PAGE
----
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Citing COVID concerns, more people are choosing to give birth at home

Researchers found there were 926 home births in the first year of the pandemic in Minnesota, compared to 800 in 2018.

MINNESOTA, USA — The COVID-19 pandemic is now changing how some people are choosing to deliver their babies.

Researchers say it's leading to a dramatic increase in home births across the country and Minnesota.

"I've been in practice for more than 16 years and I've seen the numbers of home births increase dramatically," said licensed midwife Aly Folin, who has even had to hire another midwife at her St. Paul practice to keep up. 

"The increase in the last two years is definitely COVID related," said Folin.

She says she delivered 32 babies at home in 2020. In 2021, she delivered 45.

"For a lot of people, it's really about wanting the autonomy of being able to say, 'This is what feels right for my body and my baby,'" said Folin.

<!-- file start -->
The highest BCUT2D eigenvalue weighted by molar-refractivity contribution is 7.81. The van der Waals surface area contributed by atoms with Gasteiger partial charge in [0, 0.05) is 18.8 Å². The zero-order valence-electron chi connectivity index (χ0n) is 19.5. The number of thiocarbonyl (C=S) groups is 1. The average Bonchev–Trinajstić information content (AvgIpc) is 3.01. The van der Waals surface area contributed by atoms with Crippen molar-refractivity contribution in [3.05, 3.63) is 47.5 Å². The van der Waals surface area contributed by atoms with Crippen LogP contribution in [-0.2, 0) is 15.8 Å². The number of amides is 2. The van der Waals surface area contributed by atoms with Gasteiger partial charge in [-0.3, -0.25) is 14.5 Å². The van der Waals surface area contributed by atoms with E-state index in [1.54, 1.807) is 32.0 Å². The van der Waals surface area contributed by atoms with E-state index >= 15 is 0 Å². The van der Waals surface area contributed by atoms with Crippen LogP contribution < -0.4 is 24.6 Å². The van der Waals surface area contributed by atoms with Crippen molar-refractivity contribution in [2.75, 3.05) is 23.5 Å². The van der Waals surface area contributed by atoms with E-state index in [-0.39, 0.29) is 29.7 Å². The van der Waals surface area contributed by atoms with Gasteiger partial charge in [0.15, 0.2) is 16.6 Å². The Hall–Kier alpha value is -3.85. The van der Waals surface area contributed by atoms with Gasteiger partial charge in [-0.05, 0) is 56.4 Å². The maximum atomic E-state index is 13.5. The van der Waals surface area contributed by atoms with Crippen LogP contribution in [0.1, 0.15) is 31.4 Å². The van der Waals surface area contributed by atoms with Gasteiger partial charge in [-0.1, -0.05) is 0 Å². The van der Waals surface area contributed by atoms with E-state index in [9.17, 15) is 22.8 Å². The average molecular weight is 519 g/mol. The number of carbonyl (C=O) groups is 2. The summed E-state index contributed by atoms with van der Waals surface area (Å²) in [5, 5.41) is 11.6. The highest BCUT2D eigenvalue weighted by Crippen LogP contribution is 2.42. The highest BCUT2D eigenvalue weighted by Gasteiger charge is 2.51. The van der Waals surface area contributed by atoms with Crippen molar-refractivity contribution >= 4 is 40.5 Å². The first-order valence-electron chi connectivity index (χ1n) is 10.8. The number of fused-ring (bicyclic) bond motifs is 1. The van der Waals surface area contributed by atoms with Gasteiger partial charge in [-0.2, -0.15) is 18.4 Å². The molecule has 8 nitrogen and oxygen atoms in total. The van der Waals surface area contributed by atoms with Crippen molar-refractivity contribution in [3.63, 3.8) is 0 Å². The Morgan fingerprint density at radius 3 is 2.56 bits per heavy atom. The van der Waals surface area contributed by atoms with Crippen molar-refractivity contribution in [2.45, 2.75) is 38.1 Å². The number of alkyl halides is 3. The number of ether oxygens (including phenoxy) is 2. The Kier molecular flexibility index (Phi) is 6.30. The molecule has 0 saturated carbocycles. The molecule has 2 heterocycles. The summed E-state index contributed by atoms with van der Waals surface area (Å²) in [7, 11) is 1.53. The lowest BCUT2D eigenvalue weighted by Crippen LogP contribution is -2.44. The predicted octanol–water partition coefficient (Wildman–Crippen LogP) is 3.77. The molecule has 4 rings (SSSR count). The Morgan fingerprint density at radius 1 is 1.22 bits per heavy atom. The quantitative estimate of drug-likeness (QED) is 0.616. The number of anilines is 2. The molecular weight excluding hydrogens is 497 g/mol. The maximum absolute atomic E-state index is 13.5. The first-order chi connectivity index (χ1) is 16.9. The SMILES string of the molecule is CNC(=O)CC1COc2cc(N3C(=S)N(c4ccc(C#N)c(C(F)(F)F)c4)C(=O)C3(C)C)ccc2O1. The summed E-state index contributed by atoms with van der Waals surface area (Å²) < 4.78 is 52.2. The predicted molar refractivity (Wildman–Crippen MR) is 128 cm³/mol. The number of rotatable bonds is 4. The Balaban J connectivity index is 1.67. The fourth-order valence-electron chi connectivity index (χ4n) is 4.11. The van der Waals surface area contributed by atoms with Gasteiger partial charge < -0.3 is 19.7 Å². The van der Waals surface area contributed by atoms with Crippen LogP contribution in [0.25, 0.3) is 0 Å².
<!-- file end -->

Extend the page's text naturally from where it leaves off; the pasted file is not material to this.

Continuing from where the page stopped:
People who research home births and how it might impact insurance rates found the numbers are going up nationwide.

"Even when we look at 2020, we saw home births stay consistent in January, February and March, and then in April they jumped up by 45%," said Nick VinZant, a senior analyst for LendingTree that researches how certain things might impact insurance rates.

In Minnesota, VinZant found there were 826 home births in 2018. There were 800 the next year, and in 2020, there were 926.

"People's main concerns [are] centered around getting COVID, not having their family with them and then being separated from the child," said VinZant.

Insurance doesn't always cover the cost of home births, but Folin says it allows people to bypass hospital rules, like taking a mandatory COVID test, wearing a mask in labor and having a limited number of visitors.

"They want to have whoever they want at their birth," said Folin.

She says there are plans in place to reach the nearest hospital, if there's a medical emergency, but she says those are rare. 

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